GeForce RTX 4090 With A Custom PCB Gets Overclocked To Insane 3.45GHz
The Galax TecLab overclocking team have pushed the new NVIDIA GeForce RTX 4090 flagship to a record-breaking 3.45GHz. The team must be applauded for basing their world record on a ‘budget’ GeForce RTX 4090 board, as well as their success in completing a multitude of PCB mods which were instrumental in their extreme OC achievement.
Brazil-based TecLab are sponsored by Galax, but reports suggest they didn’t get a ‘golden sample’ of the RTX 4090, just a Galax SG (Serious Gaming) model from a line aimed at the ‘budget’ market. In the rush for overclocking gold, in the wake of the first Ada Lovelace architecture graphics card launch, TecLab team members were up all night modifying the graphics card PCB and liquid nitrogen cooling pot for their OC sessions.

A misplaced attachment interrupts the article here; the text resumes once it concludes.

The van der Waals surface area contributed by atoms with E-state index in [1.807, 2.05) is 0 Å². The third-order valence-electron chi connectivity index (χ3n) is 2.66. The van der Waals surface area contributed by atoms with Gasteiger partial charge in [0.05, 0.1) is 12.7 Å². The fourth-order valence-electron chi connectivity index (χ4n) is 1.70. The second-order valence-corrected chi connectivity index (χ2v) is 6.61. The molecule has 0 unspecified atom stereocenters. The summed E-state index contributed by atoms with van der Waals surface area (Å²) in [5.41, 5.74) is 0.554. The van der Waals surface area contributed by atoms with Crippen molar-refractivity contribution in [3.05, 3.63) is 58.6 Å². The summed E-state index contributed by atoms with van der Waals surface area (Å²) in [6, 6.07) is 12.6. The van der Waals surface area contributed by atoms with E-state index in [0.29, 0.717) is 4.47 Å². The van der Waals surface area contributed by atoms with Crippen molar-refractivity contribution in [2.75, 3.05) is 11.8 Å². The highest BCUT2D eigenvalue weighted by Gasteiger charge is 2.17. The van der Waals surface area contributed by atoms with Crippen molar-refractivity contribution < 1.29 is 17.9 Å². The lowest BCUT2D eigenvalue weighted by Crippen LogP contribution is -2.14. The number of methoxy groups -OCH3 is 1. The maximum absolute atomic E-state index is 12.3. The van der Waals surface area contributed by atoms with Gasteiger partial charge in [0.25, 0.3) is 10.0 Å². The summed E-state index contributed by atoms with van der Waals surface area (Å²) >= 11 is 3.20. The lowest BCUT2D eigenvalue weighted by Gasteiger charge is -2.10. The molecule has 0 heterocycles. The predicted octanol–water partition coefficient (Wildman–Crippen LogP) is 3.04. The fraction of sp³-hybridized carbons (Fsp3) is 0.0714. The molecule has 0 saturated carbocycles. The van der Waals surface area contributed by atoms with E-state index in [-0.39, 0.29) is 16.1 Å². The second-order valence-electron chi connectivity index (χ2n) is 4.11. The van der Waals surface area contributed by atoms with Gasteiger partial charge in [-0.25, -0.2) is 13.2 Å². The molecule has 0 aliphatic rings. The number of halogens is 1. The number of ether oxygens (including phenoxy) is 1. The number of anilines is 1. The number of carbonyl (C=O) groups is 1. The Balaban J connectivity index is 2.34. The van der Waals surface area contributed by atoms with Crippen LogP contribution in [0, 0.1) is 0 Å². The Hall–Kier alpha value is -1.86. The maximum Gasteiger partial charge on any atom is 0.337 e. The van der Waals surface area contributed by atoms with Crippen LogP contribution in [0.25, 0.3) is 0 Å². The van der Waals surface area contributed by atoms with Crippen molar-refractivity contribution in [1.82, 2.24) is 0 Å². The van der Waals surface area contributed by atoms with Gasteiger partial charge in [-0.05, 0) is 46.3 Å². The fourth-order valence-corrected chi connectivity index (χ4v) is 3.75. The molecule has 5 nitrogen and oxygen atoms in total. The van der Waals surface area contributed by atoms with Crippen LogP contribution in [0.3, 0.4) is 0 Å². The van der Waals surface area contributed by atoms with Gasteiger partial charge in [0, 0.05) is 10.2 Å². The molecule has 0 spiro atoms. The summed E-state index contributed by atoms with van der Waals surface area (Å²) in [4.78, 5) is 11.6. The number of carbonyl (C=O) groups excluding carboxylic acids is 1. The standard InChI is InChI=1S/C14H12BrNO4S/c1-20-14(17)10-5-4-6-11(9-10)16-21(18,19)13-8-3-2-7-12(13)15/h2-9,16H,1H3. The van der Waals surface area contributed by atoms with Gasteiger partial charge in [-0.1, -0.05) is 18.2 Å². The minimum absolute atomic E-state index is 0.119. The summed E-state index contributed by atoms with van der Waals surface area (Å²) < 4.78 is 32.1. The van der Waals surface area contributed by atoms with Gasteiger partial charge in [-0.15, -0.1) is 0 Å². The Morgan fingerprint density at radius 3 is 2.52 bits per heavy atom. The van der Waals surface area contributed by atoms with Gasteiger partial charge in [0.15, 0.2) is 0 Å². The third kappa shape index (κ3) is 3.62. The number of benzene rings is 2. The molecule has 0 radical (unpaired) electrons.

Technical tweaks applied to the bare board included moving capacitors from one side of the PCB to another, removing a power limit controller, and the addition of a number of voltage probes. It seems to have been worth the effort, as the team boosted this former quad-fan air cooled board from a stock 3.075GHz maximum boost all the way up to 3.450GHz.
The Brazilians claimed five world records thanks to the above described coming together of the latest NVIDIA Ada Lovelace GPU and the overclocking skills of team TecLab. In case you are interested, the supporting components on all the 3DMark and Unigine benchmark records consisted of an Intel Core i9-12900KS, DDR5-5400 memory, and a Corsair 1600W PSU. You can watch a video of TecLab’s antics here in Portuguese.
As VideoCardz notes, the above impressive overclocking and performance feats are still likely to be eclipsed soon. Even TecLab would probably admit there are many more experienced and successful OC teams around, and some will get access to hand-picked binned-for-performance GPUs on PCBs graced with the highest quality construction and components. Premium cards such as the Galax HOF series are likely contenders for better OC records, but there won’t be an EVGA K|NGP|N board this generation, though.